Supportive Members of International Geography Communities

  • Prof.  Anton Gosar (Faculty of Tourism, University of Primorska, Portoroz, Slovenia and Past President of IGU Political Geography Commission)
  • Dr. Douglas Richardson (AAG Executive Director, USA)
  • Prof. Vladimir Kolossov (Moscow State University, President, International Geographical Union)
  • Prof.  Alec Murphy (Department of Geography, University of Oregon, Eugene, Oregon)
  • Prof. Joe Painter (Department of Geography, University of Durham, UK and chair of the RGS-IBG Political Geography Research Group)
  • Prof. Elenna Dell’agnese (Department of Geography, University of Milan, Italy and Chair, IGU Political Geography Commission)
  • Prof. Natalie Koch (Department of Geography, Syracuse University, Syracuse, NY   Secretary, AAG Poltiical Geography Specialty Group)
  • Prof.  Reece Jones (Department of Geography, University of Hawaii, Chair, AAG Political Geography Specialty Group)
  • Prof.  David Newman ( Dean, College of Social and Behavioral Sciences, Ben Gurion University, Beersheba, Israel and Editor, Geopolitics)
  • Prof.  Anton Gosar (Faculty of Tourism, University of Primorska, Portoroz, Slovenia and Past President of IGU Political Geography Commission)
  • Prof.  Anssi Passi ( Department of Geography, University of Oulu, Finland)
  • Prof.  Victor Konrad (President, Association of Borderland Studies and Carleton University, Ottawa, Canada)
  • Prof. Karin Dean (Senior Researcher Institute of Humanities, Talinn University, Estonia)
  • Prof. Viiginie Mamadouh (Department of Geography University of Amsterdam)
  • Professor James Sidaway (Department of Geography, University of Singapore)

Deadlines and Contact Persons

Please send tentative title, a 100-125 word abstract, email address and key words to the names below by 1 January 2014.   A tentative copy of the program will be provided in Spring 2014.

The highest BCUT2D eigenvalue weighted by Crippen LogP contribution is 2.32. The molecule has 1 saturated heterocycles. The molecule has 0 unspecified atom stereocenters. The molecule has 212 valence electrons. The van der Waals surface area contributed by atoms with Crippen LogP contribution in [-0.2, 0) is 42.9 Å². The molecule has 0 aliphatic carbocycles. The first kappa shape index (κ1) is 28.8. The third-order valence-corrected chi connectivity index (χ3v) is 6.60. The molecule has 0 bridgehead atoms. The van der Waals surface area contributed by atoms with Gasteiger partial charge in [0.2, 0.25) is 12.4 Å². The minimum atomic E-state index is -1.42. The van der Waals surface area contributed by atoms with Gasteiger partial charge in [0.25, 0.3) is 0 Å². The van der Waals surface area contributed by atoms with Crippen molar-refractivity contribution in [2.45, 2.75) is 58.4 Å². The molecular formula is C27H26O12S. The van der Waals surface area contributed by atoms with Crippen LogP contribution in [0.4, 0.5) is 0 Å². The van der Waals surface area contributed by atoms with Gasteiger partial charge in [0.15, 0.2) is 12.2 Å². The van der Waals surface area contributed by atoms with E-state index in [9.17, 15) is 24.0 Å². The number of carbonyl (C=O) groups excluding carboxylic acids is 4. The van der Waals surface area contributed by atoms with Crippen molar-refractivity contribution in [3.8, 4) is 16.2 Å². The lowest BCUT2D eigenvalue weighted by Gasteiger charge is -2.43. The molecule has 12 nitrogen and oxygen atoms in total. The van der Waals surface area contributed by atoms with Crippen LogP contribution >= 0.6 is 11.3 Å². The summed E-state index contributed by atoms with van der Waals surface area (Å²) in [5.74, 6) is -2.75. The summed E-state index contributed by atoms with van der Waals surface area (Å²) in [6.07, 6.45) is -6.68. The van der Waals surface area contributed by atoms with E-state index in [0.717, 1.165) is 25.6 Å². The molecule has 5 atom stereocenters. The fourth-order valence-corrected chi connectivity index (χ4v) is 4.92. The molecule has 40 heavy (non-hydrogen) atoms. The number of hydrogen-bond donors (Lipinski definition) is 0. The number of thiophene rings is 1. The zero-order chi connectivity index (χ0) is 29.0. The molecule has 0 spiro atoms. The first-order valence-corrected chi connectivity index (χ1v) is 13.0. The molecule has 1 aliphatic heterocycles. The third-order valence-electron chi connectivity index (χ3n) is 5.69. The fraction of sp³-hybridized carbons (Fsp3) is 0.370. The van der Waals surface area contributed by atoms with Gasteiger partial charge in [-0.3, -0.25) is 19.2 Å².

Chinese language abstracts:  Dr. Zhiding Hu, School of Tourism and Geography, Yunnan Normal University, Kunming, China

English language abstracts: Professor Stanley D. Brunn, Department of Geography, University of Kentucky, Lexington, KY  40506 and Department of Geography, Yunnan Normal University,Kunming, China   (he is Visiting Professor in the department for Fall 2013 and Spring 2014).

Full paper: May 20, 2014.

CFP: Politics of Regions – Regions of Politics

Association of American Geographers (AAG) Annual Meeting, Tampa (Florida), April 8-12, 2014

Roger Baars (Goethe-University Frankfurt) and Sami Moisio (University of Oulu)

Traditional approaches to the theorisation of socio-spatial relations are criticised for their problematic one-dimensionality focusing predominantly on a single spatial dimension such like territory, scale or network (Jessop, Brenner & Jones, 2008). It has been stated that in order to escape such fetishism all spatial dimensions should be seen as closely intertwined (Leitner, Sheppard & Sziarto, 2008). Related to this, Terlouw and Weststrate (2013) argue for an overdue shift of attention from the historical evolution of regions to the circumstances in the present in which regions are becoming. The session aims to bring together empirical and theoretical perspectives on the multi-dimensionality of regions as spatialities-in-becoming by addressing the motives behind ‘region making’ processes, the political effects of regions utilised by stakeholders in different situations to promote their specific interests (cf. Harrison, 2013), and the power dynamics within which such region making takes place. The session also welcomes papers which scrutinize the territorial and relational aspects of region making.